Sunday, January 21, 2018

Q&A: Does CrossFit Training Have A Place In High School Athletics?

December 8, 2009 by  
Filed under Q&A With the Coach's Coach, Recent Posts

Scott Sundgren, Head Coach Girls Volleyball, South Fayette PA

Every so many years a new ‘training revolution’ hits the scene. By revolution I mean more than just a fad… something that resinates with the entire fitness industry. Think aerobics, spinning, group exercise, and most recently – CrossFit.Picture 5

For those of you not in the know, CrossFit is a style of training that mixes total body movements with high intensities. The movements are ‘athletic’ because they’re done with free weights and other appratus. To get the gist, I’ll go as far as linking the Crossfit Website. Have a look and see what you think (no worries, I know you’ll be back).

CrossFit, the brand, does many things well. Two things come to mind: communication and community. CrossFit has found a way to package fitness into an idea people die for. Blog posting, comment sections, open forums, web sites, certifications, affiliations, etc. You can’t get very far into fitness and not come across someone touting the prowless of CrossFit.

It’s easy to get sucked in (I did for a while). You get sold on the ideas of fitness and what we’re lead to believe is the end all, game over, pack-it-in mindset that CrossFit is the epitome of training. The epitome of performance all the way down to youth and youth athletes.

In the last year or two, CrossFit has made its way into high school training programs. I’m seeing more questions and comparisons. People are asking if I do ‘anything like CrossFit… because that stuff is really hard’.

That’s where the brakes come on.

Scott Sundgren, Head Volleyball Coach for South Fayette High School, submitted a question to the ‘Q&A With The Coach’s Coach’ asking about the advantages and disadvantages of CrossFit. In this video I explain the main CrossFit advantage, and the exact reasons why it doesn’t belong in high school training programs.

VIDEO: Is CrossFit Right For Your High School Athletes? I Didn’t Think So.


6 Responses to “Q&A: Does CrossFit Training Have A Place In High School Athletics?”
  1. Great Video Post Ryan!. I too was sucked into the Crossfit Life and even went as far as getting certified at Camp Pendelton among a bunch of marines. It took me two years to realize that Crossfit programming was unsafe and lead to overuse injuries. Day 1 100 pullups, followed on Day 2 by more pullups, followed by Day 3 of heavy shoulder presses quickly lead to poor thoracic mobility and overly tight lats. I agree that crossfit promotes a strong community but I’ve also seen it divide trainers at the gym I was working at. If you did Crossfit then you were “IN” and part of this great community. But if were “OUT” and did your own programming then you were looked at like not part of the group. I saw really great trainers leave this gym because they didn’t feel welcome and their clients felt intimidated.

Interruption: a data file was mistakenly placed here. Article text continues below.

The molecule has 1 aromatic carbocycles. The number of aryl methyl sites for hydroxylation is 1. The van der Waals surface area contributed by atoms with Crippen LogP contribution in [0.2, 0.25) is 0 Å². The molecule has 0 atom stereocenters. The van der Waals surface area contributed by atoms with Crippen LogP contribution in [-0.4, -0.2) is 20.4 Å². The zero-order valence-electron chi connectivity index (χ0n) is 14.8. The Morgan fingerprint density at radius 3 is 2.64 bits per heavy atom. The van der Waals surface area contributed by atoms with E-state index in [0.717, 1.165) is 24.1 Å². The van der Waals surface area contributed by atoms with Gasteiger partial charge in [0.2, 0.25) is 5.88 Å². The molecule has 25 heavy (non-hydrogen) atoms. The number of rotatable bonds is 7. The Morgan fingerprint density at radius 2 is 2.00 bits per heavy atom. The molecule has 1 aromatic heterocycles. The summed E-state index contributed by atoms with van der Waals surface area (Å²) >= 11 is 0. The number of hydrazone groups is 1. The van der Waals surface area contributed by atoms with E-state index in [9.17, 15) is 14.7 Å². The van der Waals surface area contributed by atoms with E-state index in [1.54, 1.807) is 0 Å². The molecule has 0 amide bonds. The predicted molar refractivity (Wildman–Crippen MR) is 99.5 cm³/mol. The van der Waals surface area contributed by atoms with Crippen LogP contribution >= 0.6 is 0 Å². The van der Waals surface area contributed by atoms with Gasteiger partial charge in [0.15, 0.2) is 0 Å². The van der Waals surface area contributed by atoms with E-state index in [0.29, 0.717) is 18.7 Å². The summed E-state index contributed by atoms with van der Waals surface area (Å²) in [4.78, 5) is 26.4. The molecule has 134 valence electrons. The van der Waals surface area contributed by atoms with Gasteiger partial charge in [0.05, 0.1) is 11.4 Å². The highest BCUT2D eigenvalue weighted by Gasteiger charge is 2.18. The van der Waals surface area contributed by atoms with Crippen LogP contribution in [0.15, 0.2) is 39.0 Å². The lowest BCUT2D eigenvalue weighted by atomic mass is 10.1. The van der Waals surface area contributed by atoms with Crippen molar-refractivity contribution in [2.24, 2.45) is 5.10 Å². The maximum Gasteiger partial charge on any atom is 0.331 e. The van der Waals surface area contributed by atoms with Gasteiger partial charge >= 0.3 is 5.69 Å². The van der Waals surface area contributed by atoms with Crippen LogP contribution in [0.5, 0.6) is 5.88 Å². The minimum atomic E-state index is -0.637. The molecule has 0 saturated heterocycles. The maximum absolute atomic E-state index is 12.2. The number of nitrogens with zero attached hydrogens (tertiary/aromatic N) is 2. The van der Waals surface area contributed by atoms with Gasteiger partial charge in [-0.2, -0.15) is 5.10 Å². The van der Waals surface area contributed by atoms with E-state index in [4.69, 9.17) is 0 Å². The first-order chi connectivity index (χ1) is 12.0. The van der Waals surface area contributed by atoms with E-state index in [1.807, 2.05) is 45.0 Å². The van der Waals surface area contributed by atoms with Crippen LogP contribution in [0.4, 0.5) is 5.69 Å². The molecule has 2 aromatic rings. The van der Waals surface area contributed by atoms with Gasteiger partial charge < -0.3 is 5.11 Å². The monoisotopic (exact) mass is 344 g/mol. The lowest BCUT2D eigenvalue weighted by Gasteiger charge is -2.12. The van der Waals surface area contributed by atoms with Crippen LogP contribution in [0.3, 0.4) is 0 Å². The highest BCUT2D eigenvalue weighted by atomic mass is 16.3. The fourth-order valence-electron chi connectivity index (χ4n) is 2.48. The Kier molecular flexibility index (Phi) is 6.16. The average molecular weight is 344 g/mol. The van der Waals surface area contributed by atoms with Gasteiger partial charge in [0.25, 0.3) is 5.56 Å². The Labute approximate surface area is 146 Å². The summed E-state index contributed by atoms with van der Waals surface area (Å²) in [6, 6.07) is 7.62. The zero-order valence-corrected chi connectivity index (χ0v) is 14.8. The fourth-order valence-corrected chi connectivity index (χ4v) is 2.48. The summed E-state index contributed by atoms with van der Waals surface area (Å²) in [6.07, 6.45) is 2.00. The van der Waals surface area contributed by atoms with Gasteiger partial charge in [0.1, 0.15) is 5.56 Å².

I think when working with High School Athletes Crossfit can send the wrong message. Moving large loads quickly with improper form seems like the fastest way to hurt yourself. Then add time and competition to the mix and you’ve got yourself a sure way to injure yourself. Crossfit is designed for ELITE LEVEL athletes who should have near perfect form and technique on every lift. Unfortunately there is a lot of slop allowed among most Crossfit Programs I have seen. High School Athletes need to focus on the fundamentals of movement patterns and strength skills before adding heavy loads and intensity. These fundamentals take months and months of repetition practice and training. Crossfit for High School Athletes gets a thumbs down from me. Like Eric Cressy would say, “Don’t let the Stupid come out!”

  2. Jen says:

    You are an idiot. Have you EVER heard of CrossFit Kids? You might want to check it out. The first words out of the owners of CrossFit Kids are “CrossFit Kids is NOT a watered down version of CrossFit adults.”

  3. rrizor says:

    Jen, let’s agree to disagree and have a healthy conversation here.

    Why call me an idiot and ask if I’ve ever heard of Crossfit Kids? Geez – this is exactly what I’m talking about. This is where Crossfit has migrated over the last few years.. if someone doesn’t blindly adhere or disagrees with the methods then they’re automatically a moron.

    If Crossfit Kids has nothing to do with Crossfit for adults, why call it Crossfit Kids? Why the need to link the two?

    I was actually a Crossfit affiliate back in 2007. The draw of intensity and community for mainstream populations was appealing. But, the bigger Crossfit got, the more career-changing novice trainers entered the scene.

    I simply don’t agree with people falling in line and being lead by trainers with weekend certifications. Most of which have never explored or experienced true performance programming for any length of time. This resonates especially true with the development of youth / high school athletes.